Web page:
Best of our wild blogs: 10 Dec 15

“The time to act was yesterday, get it done!” Youth @ COP21 (2015 Paris Climate Conference)
Otterman speaks

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Singapore youth delivers speech at Paris climate talks

Today Online 9 Dec 15;

PARIS — Ms Nor Lastrina Hamid of the Singapore Youth for Climate Action (SYAC) delivered a speech on behalf of YOUNGO (the United Nations Framework Convention on Climate Change – UNFCCC observer constituency of youth non-governmental organisations) during yesterday’s (Dec 8) high level segment of the Paris climate talks.

This is the full text of her speech:

My name is Lastrina. I am from Singapore, and I have the honour of speaking on behalf of the youth constituency.

As young people, we would like to voice grave concerns that this process is becoming more and more exclusive as we speak. Monsieur Fabius has said that to achieve a strong agreement we need a transparent and inclusive process, not only among the Parties to the Convention, but also with members of Civil Society.

However, in the past week we have seen the opposite. Negotiations have once again been closed to observers, interventions have been limited, and our voices have been silenced. Now that you have finally given us a space to express ourselves, listen to what we have to say:

Last Monday, at the heads of state event, there were numerous calls for climate justice and action. Leaders expressed that “Never have the stakes been so high,” “the fate of humanity is on the table” and that “we are the first generation to feel the impact of climate change, and the last generation that can do something about it.”

They were right. The stakes have never been so high. But if the fate of humanity is on the table, then where is the action you so boldly discuss? Action, not empty promises, will save our populations from starving, dying of thirst, and perishing in floods. You are responsible for the emissions in the past. We don’t want history to repeat itself, stop the carbon colonialism.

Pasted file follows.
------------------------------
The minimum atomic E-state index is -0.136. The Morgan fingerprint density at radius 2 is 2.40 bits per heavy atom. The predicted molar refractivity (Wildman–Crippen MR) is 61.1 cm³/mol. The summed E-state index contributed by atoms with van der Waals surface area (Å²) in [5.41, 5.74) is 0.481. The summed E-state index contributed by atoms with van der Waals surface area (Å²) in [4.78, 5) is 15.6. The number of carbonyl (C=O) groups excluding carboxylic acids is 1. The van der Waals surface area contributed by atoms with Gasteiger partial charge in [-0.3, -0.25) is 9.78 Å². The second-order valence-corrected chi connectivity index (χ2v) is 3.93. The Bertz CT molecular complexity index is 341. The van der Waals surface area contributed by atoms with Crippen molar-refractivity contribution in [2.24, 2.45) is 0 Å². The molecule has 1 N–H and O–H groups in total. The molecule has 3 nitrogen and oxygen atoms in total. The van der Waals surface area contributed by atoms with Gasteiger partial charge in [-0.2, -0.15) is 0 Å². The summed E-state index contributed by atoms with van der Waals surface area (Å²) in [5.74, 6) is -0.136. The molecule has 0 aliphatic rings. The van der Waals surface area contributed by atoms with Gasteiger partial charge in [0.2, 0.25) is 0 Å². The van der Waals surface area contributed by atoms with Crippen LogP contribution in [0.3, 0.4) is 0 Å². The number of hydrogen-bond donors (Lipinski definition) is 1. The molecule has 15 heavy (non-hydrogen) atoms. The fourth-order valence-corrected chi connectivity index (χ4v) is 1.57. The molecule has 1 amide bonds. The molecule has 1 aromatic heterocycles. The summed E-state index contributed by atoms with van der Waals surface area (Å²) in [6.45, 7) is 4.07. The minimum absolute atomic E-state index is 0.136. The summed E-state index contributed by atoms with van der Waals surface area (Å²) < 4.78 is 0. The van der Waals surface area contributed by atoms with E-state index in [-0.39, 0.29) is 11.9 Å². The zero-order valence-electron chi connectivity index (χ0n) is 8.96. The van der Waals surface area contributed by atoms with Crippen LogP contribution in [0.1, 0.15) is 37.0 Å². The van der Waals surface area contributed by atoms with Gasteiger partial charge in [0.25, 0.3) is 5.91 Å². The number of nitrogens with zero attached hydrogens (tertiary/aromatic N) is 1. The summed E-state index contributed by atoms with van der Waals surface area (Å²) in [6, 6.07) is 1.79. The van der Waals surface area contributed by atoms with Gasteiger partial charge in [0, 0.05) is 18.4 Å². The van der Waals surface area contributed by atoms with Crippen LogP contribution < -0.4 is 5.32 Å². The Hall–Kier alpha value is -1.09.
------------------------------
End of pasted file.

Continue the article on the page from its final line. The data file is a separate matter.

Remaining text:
We, the youth, demand that parties reach an agreement that closes the ambition gap and keeps the temperature increase below 1.5 degrees. Developed countries must take the lead based on their historical responsibility and their respective capabilities.

We call for a legally binding agreement that is no longer mitigation-centric, but acknowledges the need for strong adaptation measures, a bold loss and damage mechanism, technology transfer, capacity building, as well as finance flowing from North to South. These elements are crucial to help vulnerable communities cope with the enduring effects of climate change in a way that is both just and equitable.

From now onward, youth from all over the world will rise up to hold you to your promises. The time to act was yesterday. 21 years of inaction have passed. We have told you what you need to do.

Get it done.

Paris climate talks: Singapore youths hope to see more environmental activism
ALBERT WAI Today Online 10 Dec 15;

PARIS – The Singaporean youth delegation at the ongoing Paris climate talks are a clued in and engaged lot – they want to see an ambitious agreement with major emitters such as China and India taking on concrete goals and targets.

At the same time, they hope to see more Singaporeans take concrete personal actions to address climate change, they said in an interview today (Dec 9).

The more than 20-strong Singaporean youth activist contingent hails from different walks of life and several networks, including the Environmental Challenge Organisation (ECO Singapore) and Singapore Youth for Climate Action (SYAC), among others.

“Ideally, I would like to see a 1.5°C goal (in the new agreement) instead of 2°C we are using now,” said Nor Lastrina Hamid of the SYAC, who delivered a speech on behalf of YOUNGO (the United Nations Framework Convention on Climate Change – UNFCCC observer constituency of youth non-governmental organisations) during yesterday’s high level segment of the talks.

Negotiators are aiming to stop global temperatures rising more than 2°C above pre-industrial levels but some countries are pushing for a more ambitious 1.5°C target.